By Sjoerd Kloosterhuis & Madelon van Schie

Now that the effects of climate change can no longer be denied, the majority of environmental scientists agree that new socio-economic models are needed to design our lives. Reality will probably even force us to accept that progress has its limits, at least if we see progress only as economic growth. “When it comes to a major shift in paradigm like this, academics state that it is not so much about a different direction for organisations and society, but about a fundamentally different way of thinking, about our political and health care systems, labour relations and education, about financial systems, about doing business and living together.”

Even though Milena Bonilla does not actively look for new socio-economic models in her work, many of her works of art do explore this field. Nature, history, science, literature, education, the mass media – these are all topics regularly covered in Bonilla’s videos, installations and drawings. This visual artist strongly emphasizes the power of both language and historical processes in her work. She looks for the real meaning that the documents she studies represent, and after that she investigates how they have influenced our view of reality. Bonilla does not primarily focus on finding the truth. In the first place, her work explores the political complexities between people, language and non-human creatures. The work aims to identify the cracks that these interactions have left behind in silence. Cracks caused by pre-programmed points of view and logic. Cracks that have often resulted in a rather different opinion of the general public compared to the facts of reality.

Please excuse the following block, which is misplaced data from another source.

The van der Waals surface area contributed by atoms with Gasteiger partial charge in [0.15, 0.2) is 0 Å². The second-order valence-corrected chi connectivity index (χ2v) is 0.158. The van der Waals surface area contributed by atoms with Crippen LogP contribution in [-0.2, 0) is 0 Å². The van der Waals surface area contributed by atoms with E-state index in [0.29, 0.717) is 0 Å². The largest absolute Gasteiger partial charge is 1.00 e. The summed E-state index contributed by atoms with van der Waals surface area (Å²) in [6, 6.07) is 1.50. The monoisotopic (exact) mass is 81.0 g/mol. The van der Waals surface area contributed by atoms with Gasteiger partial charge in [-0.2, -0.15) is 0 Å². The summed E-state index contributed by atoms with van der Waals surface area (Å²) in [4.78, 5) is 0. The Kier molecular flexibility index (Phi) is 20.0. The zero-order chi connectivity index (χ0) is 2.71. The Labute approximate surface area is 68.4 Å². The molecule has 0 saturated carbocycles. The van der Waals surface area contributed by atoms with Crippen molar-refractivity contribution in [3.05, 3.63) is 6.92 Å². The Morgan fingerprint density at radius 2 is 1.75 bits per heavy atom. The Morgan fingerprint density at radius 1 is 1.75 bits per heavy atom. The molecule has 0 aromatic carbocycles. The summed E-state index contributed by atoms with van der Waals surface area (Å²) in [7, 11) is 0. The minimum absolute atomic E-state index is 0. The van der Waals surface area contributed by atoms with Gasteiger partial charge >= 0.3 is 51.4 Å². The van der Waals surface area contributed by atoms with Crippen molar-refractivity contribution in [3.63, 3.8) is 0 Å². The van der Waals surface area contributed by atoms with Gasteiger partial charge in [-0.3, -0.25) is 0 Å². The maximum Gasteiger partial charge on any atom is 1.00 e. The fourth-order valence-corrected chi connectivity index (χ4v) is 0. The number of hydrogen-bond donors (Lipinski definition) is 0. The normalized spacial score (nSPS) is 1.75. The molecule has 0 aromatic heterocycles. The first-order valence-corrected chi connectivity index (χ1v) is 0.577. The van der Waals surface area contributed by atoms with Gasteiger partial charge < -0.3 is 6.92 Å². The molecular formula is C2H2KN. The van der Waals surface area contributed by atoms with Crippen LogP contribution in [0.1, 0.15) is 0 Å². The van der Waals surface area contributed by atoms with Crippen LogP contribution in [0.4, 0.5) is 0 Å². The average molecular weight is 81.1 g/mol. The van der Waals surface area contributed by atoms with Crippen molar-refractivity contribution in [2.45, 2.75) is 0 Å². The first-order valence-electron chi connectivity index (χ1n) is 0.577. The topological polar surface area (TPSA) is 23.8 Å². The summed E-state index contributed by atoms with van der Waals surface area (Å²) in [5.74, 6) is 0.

The video installation An Enchanted Forest (2013-2014), tells us the fascinating story about a group of red reindeer that lived in the Bohemian Forest until the beginning of the Cold War – a forested area stretching from Germany to the Czech Republic. The Iron Curtain divided the forest into two parts, creating two separate herds divided by an area of no man’s land. When the Wall came down in 1989 this did not change. Even though the fence was removed and the animals were able to move freely into each other’s territories, scientists found that the female red reindeer did not cross the border. Even after a few years this still had not changed.

The photographs and the sculpture in this installation show both the Bohemian Forest itself and the fixed routes that the reindeer take in the area of no man’s land, revealing the various aspects of this extraordinary natural area to the visitor. This installation plays with reality and fiction. Two stories, one about a group of anarchists moving into the forest and the one about the two separate herds of reindeer are used to address the themes of control of territory, bio politics, geopolitics and pacific resistance.

It remains a mystery why the animals do not cross the border. The installation does not attempt to provide an answer. The video is more about revealing the unintended and, in this case, positive effect of the Cold War. The fact that there were no people living in this area, allowed animals and plants to live and develop without being disturbed, resulting in a unique natural habitat. However, do these two herds of red reindeer really exist? Or are they a myth created by Bonilla after all?